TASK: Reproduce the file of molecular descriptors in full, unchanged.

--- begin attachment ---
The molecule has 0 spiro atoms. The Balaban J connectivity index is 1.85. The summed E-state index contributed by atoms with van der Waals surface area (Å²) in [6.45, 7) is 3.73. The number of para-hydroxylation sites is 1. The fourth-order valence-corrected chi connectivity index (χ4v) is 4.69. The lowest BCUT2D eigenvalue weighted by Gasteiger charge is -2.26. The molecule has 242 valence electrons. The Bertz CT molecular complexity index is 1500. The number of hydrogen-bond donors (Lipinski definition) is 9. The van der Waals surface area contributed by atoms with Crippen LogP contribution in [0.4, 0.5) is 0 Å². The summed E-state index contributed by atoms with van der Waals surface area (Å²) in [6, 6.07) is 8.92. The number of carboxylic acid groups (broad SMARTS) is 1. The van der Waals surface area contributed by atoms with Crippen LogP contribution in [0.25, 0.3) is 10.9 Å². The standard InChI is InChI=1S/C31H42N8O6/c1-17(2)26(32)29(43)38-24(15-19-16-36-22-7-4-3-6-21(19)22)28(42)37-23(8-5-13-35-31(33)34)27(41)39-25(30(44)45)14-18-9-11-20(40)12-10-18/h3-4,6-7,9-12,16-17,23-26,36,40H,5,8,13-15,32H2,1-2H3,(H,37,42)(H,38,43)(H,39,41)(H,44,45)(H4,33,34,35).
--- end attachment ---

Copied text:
The molecule has 0 spiro atoms. The Balaban J connectivity index is 1.85. The summed E-state index contributed by atoms with van der Waals surface area (Å²) in [6.45, 7) is 3.73. The number of para-hydroxylation sites is 1. The fourth-order valence-corrected chi connectivity index (χ4v) is 4.69. The lowest BCUT2D eigenvalue weighted by Gasteiger charge is -2.26. The molecule has 242 valence electrons. The Bertz CT molecular complexity index is 1500. The number of hydrogen-bond donors (Lipinski definition) is 9. The van der Waals surface area contributed by atoms with Crippen LogP contribution in [0.4, 0.5) is 0 Å². The summed E-state index contributed by atoms with van der Waals surface area (Å²) in [6, 6.07) is 8.92. The number of carboxylic acid groups (broad SMARTS) is 1. The van der Waals surface area contributed by atoms with Crippen LogP contribution in [0.25, 0.3) is 10.9 Å². The standard InChI is InChI=1S/C31H42N8O6/c1-17(2)26(32)29(43)38-24(15-19-16-36-22-7-4-3-6-21(19)22)28(42)37-23(8-5-13-35-31(33)34)27(41)39-25(30(44)45)14-18-9-11-20(40)12-10-18/h3-4,6-7,9-12,16-17,23-26,36,40H,5,8,13-15,32H2,1-2H3,(H,37,42)(H,38,43)(H,39,41)(H,44,45)(H4,33,34,35).